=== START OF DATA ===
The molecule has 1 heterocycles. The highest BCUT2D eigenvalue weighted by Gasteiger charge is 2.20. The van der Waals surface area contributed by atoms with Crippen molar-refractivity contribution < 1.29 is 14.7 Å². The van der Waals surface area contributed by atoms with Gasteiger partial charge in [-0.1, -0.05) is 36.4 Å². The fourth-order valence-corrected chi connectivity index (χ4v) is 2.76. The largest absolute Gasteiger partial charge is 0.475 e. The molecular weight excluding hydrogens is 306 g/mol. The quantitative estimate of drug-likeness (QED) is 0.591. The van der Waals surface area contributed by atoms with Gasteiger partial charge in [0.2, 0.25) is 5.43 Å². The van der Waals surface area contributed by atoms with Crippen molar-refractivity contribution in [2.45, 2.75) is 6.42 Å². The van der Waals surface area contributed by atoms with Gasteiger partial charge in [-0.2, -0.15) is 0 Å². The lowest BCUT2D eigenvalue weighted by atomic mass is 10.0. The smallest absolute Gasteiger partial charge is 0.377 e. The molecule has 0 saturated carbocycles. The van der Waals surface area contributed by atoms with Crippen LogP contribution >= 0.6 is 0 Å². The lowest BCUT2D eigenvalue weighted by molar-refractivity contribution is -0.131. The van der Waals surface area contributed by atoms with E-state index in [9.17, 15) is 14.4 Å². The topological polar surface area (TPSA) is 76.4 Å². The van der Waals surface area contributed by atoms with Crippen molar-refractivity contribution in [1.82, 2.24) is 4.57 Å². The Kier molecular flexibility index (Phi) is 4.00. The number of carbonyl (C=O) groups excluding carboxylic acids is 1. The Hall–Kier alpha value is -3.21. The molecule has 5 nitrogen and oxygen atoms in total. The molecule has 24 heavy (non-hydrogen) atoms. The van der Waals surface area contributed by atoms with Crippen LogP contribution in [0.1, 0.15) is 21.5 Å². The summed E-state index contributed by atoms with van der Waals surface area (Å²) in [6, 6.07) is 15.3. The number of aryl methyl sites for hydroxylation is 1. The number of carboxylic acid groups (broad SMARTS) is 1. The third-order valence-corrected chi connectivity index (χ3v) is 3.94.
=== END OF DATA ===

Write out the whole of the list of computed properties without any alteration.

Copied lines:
The molecule has 1 heterocycles. The highest BCUT2D eigenvalue weighted by Gasteiger charge is 2.20. The van der Waals surface area contributed by atoms with Crippen molar-refractivity contribution < 1.29 is 14.7 Å². The van der Waals surface area contributed by atoms with Gasteiger partial charge in [-0.1, -0.05) is 36.4 Å². The fourth-order valence-corrected chi connectivity index (χ4v) is 2.76. The largest absolute Gasteiger partial charge is 0.475 e. The molecular weight excluding hydrogens is 306 g/mol. The quantitative estimate of drug-likeness (QED) is 0.591. The van der Waals surface area contributed by atoms with Gasteiger partial charge in [0.2, 0.25) is 5.43 Å². The van der Waals surface area contributed by atoms with Crippen molar-refractivity contribution in [2.45, 2.75) is 6.42 Å². The van der Waals surface area contributed by atoms with Gasteiger partial charge in [-0.2, -0.15) is 0 Å². The lowest BCUT2D eigenvalue weighted by atomic mass is 10.0. The smallest absolute Gasteiger partial charge is 0.377 e. The molecule has 0 saturated carbocycles. The van der Waals surface area contributed by atoms with Crippen LogP contribution >= 0.6 is 0 Å². The lowest BCUT2D eigenvalue weighted by molar-refractivity contribution is -0.131. The van der Waals surface area contributed by atoms with E-state index in [9.17, 15) is 14.4 Å². The topological polar surface area (TPSA) is 76.4 Å². The van der Waals surface area contributed by atoms with Crippen molar-refractivity contribution in [1.82, 2.24) is 4.57 Å². The Kier molecular flexibility index (Phi) is 4.00. The number of carbonyl (C=O) groups excluding carboxylic acids is 1. The Hall–Kier alpha value is -3.21. The molecule has 5 nitrogen and oxygen atoms in total. The molecule has 24 heavy (non-hydrogen) atoms. The van der Waals surface area contributed by atoms with Crippen LogP contribution in [0.1, 0.15) is 21.5 Å². The summed E-state index contributed by atoms with van der Waals surface area (Å²) in [6, 6.07) is 15.3. The number of aryl methyl sites for hydroxylation is 1. The number of carboxylic acid groups (broad SMARTS) is 1. The third-order valence-corrected chi connectivity index (χ3v) is 3.94.